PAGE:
Is it or isn’t it? On orders, lists and letters

Is it or isn’t it? On orders, lists and letters

Please reference as: Liz Stanley (2019) ‘Is it or isn’t it? On orders, lists and letters’ Whites Writing Whiteness www.whiteswritingwhiteness.ed.ac.uk/curiosities/Is-it/ and also provide the paragraph number as appropriate if quoting.

1. The fascination

1.1 Fascination with the point at which other forms of writing become letters, or the converse and where letters reach a point of beginning to become something else, is perennial. As a result, it is difficult when something is presented as a letter not to stand back and consider, is it or isn’t it? Also, there are different ways in which something might be, or might not be, a letter; it’s curious that there are so many differences while clear patterns and regularities also exist. Such things differ enormously, then, which adds to their interest. They are tricky, so think hard about them!

1.2 Genre boundaries are complicated if not demolished by recognising how quickly a range of representational forms can morph into or out of being a letter. Their letterness aspects can be there or not there, depending on how they are thought about. So it all turns on the key question of, ‘is it or isn’t it?’. Consider an example.

2. The Emagusheni document

?Losiblo ?ryaneni
16th November 1882
Dear Sir
McNmara
Will you please oblg lend [sic] me one blanket green or black the value ten 10 and flask of gin that value ­ 12 one lbs Coffee ?4 lbs sugar send one shillings ?cap for sugar I will make Right as soon
yours very truly
?Cumblan ?goto ?go ?Seokin
^{& ^send^ one lbs ?raise}^

[Gallagher 95/11/2/6]

2.1 At the time this document was written, McNamara was a part-owner and storeman of the Emagusheni trading station, located in what was at the time called Pondoland. Its papers or a significant part of them are now in the Gallagher collection in the Killie Campbell Library, Durban, with another part in the Cape Archives in Cape Town.

2.2 Many of them are similar to the document above, for which both a photograph and a transcription have been provided. Ignore the difficulties in reading/ transcribing some words, there is enough there to go on.

2.3 Is it, or isn’t it, a letter?

3. The cases for defence and prosecution

3.1 The case for the defence: Ignore the fact that the writer was only functionally illiterate and recognise that this is a communication written and sent by one party to another person as its addressee, who was in another place.

3.2 There is separation of time and distance. There is the place it was sent from, and the date on which it was written. There is a signatory. There is a named addressee. There is a communicative message. A response is expected. Surely nothing more is needed in terms of a defence? It is a letter! Plain to see! It meets all the basic criteria of what a letter is.

3.3 The case for the prosecution: No need to even mention the functional literacy, this is just a red herring. The document is a communication written and sent by one party, while the addressee is irrelevant as the whole point and purpose is to order goods. The fact that this is McNamara is not relevant, it could be any storeman.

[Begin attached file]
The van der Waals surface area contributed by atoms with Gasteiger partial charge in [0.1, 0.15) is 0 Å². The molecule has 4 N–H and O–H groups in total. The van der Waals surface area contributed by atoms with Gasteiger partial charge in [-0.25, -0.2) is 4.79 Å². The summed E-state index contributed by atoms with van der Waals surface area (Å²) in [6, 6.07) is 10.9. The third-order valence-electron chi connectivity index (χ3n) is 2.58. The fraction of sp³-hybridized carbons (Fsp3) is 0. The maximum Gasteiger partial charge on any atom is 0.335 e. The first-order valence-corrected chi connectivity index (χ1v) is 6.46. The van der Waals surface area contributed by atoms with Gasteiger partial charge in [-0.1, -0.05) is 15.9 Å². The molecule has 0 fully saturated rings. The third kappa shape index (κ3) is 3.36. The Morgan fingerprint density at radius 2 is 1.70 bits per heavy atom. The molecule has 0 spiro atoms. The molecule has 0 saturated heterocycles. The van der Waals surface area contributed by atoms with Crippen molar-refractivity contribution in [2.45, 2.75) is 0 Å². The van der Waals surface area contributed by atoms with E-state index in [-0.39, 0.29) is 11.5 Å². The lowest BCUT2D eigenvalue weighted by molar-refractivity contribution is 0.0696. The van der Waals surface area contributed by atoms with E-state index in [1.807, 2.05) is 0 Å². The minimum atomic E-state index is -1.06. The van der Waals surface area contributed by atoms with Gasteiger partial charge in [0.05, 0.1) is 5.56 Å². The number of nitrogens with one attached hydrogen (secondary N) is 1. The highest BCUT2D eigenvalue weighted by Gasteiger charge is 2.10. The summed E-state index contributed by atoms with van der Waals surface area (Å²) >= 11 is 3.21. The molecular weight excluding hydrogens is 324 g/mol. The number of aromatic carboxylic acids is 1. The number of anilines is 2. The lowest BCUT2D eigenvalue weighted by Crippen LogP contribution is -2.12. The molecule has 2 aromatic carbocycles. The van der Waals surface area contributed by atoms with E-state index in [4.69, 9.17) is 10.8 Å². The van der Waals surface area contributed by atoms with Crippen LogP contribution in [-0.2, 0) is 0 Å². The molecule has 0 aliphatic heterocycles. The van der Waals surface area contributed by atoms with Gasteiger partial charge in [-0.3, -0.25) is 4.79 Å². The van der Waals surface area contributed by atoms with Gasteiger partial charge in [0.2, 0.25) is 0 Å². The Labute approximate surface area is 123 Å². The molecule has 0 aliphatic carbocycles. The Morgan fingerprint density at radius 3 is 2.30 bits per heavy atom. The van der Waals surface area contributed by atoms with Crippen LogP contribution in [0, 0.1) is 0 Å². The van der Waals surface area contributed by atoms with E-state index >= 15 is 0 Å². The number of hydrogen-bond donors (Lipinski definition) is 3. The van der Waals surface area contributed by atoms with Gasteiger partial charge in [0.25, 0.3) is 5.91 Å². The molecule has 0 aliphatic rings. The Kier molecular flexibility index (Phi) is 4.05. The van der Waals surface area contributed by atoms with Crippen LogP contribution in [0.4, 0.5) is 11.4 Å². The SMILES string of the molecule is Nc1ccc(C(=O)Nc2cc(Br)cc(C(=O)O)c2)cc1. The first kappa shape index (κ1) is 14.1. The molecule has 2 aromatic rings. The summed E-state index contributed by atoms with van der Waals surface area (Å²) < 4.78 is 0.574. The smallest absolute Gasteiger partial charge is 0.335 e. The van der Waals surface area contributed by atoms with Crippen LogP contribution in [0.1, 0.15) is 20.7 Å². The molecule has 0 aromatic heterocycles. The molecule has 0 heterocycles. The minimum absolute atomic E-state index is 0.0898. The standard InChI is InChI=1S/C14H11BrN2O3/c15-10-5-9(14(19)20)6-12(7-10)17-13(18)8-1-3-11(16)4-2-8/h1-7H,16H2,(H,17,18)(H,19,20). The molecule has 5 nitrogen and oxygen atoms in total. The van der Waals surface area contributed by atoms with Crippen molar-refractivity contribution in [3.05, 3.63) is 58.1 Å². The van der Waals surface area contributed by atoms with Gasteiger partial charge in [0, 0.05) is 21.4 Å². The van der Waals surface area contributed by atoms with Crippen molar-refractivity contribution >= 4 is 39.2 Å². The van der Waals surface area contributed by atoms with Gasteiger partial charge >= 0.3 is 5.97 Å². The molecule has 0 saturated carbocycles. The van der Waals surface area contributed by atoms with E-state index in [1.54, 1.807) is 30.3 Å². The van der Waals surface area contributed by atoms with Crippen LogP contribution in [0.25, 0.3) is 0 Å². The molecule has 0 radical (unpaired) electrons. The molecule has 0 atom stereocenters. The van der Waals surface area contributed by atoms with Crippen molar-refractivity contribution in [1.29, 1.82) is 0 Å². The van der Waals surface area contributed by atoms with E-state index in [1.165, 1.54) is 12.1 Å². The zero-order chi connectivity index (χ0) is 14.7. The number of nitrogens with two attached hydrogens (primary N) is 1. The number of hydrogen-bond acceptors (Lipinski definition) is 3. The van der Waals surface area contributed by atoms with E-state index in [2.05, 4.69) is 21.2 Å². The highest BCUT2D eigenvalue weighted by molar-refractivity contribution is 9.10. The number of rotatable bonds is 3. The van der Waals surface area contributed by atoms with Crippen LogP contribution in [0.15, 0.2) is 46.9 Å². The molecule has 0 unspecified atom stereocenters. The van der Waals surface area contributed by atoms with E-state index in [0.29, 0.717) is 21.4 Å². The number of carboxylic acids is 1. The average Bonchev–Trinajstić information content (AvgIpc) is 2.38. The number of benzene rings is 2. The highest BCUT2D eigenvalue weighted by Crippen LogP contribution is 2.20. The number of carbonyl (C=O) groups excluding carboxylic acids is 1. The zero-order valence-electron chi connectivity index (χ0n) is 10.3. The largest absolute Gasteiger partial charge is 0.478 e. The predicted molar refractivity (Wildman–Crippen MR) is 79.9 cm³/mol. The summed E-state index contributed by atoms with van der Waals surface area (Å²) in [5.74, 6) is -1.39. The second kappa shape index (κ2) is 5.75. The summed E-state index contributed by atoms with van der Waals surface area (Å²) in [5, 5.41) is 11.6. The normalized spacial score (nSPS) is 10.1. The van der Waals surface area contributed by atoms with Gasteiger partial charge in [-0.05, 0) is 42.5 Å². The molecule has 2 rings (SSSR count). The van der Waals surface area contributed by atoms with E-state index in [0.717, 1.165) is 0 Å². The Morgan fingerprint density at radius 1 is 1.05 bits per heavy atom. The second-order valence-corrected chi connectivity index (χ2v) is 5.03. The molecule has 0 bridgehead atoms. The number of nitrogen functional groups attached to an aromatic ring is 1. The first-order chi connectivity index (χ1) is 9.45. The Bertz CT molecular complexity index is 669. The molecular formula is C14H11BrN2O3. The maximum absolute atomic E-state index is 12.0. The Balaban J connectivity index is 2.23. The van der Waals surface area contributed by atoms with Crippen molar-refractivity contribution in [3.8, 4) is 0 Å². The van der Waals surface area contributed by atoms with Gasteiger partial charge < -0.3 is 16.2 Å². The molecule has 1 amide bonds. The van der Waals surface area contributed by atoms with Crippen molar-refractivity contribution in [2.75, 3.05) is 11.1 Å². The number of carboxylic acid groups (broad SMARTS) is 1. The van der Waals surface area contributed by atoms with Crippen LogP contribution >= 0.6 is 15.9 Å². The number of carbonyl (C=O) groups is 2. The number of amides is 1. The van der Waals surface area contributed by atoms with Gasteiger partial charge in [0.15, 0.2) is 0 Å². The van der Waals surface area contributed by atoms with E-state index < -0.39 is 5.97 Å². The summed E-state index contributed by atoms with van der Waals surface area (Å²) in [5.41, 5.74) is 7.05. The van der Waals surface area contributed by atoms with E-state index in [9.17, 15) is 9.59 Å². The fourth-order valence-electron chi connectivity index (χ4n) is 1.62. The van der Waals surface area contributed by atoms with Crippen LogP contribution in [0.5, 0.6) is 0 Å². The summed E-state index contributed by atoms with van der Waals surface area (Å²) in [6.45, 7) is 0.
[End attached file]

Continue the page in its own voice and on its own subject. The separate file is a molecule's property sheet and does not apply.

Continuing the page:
3.4 This document is in fact an order for goods with the writer’s shopping list provided within it, and the signature is there to demonstrate that payment will be made by that person, presumably known to the storeman, in due course. There is no necessary relationship between the signatory and the addressee.

3.5 The message is not part of a communicative exchange but is an order for goods in a context in which delivery, not ‘a reply’bin the letterness sense, is a necessary expectation because of distances and weights. The address is for delivery purposes. No reply of a letterness kind is expected, then, just the sending of ordered goods. The prosecution case is proven!

4. Curious hybrids

4.1 Which is the most convincing view? The document clearly has letterness aspects. The document clearly has the signs of being an order for goods plus a list of these. Which predominates is a matter of interpretation, not an incontrovertible ‘already there’ fact.

4.2 But why treat it as one thing to the exclusion of the other and position these as though stark binaries when they closely intersect with each other? It might be curious, this hybrid, but that is how it is. Hybridic trickiness is a rule, not an exception. Things are both straightforward and not at one and the same time.

5. PS

5.1 Thinking about the list in the document is interesting in its own right.

5.2 Consider what has been ordered – a blanket in specific colours, gin, coffee, sugar and rice. These are all things which people would not have produced themselves. Another way round to express this is that, although educated and literate and familiar with the conventions of letter-writing, this and other customers of the trading station were not ordering basic foodstuffs to be supplied, but different kinds of luxury items. So presumably they remained involved in agricultural and/or pastoral activities that provided them with the basics, but were able to generate cash sums of money that enabled them to buy quite expensive things.

5.3 The trading station‘s customers, then, are likely to have been peasant farmers or sharecroppers who were producing for a market as well as subsistence. And if so, quite a number of them were women going by the formalities of their signatures.

Last updated: 11 January 2020


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